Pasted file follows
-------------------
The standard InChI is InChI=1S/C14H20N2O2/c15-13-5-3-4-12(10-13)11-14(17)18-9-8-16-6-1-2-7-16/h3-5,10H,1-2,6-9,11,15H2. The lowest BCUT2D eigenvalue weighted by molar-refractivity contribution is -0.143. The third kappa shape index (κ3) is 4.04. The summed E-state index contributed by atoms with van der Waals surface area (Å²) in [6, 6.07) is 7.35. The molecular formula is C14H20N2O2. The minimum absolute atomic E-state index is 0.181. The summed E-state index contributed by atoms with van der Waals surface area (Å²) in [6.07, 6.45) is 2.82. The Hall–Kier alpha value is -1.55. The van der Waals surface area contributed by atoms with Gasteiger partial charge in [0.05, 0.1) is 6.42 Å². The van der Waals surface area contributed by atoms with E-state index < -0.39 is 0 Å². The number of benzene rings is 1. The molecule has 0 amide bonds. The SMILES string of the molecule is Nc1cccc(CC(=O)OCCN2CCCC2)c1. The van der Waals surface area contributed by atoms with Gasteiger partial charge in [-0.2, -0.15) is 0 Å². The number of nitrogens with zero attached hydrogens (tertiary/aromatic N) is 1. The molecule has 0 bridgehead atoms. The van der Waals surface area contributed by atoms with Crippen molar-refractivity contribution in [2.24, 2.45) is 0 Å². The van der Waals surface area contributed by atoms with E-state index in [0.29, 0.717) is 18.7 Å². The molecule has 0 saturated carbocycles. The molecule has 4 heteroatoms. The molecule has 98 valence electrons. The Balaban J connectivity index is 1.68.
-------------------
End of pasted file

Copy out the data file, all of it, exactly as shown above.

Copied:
The standard InChI is InChI=1S/C14H20N2O2/c15-13-5-3-4-12(10-13)11-14(17)18-9-8-16-6-1-2-7-16/h3-5,10H,1-2,6-9,11,15H2. The lowest BCUT2D eigenvalue weighted by molar-refractivity contribution is -0.143. The third kappa shape index (κ3) is 4.04. The summed E-state index contributed by atoms with van der Waals surface area (Å²) in [6, 6.07) is 7.35. The molecular formula is C14H20N2O2. The minimum absolute atomic E-state index is 0.181. The summed E-state index contributed by atoms with van der Waals surface area (Å²) in [6.07, 6.45) is 2.82. The Hall–Kier alpha value is -1.55. The van der Waals surface area contributed by atoms with Gasteiger partial charge in [0.05, 0.1) is 6.42 Å². The van der Waals surface area contributed by atoms with E-state index < -0.39 is 0 Å². The number of benzene rings is 1. The molecule has 0 amide bonds. The SMILES string of the molecule is Nc1cccc(CC(=O)OCCN2CCCC2)c1. The van der Waals surface area contributed by atoms with Gasteiger partial charge in [-0.2, -0.15) is 0 Å². The number of nitrogens with zero attached hydrogens (tertiary/aromatic N) is 1. The molecule has 0 bridgehead atoms. The van der Waals surface area contributed by atoms with Crippen molar-refractivity contribution in [2.24, 2.45) is 0 Å². The van der Waals surface area contributed by atoms with E-state index in [0.29, 0.717) is 18.7 Å². The molecule has 0 saturated carbocycles. The molecule has 4 heteroatoms. The molecule has 98 valence electrons. The Balaban J connectivity index is 1.68.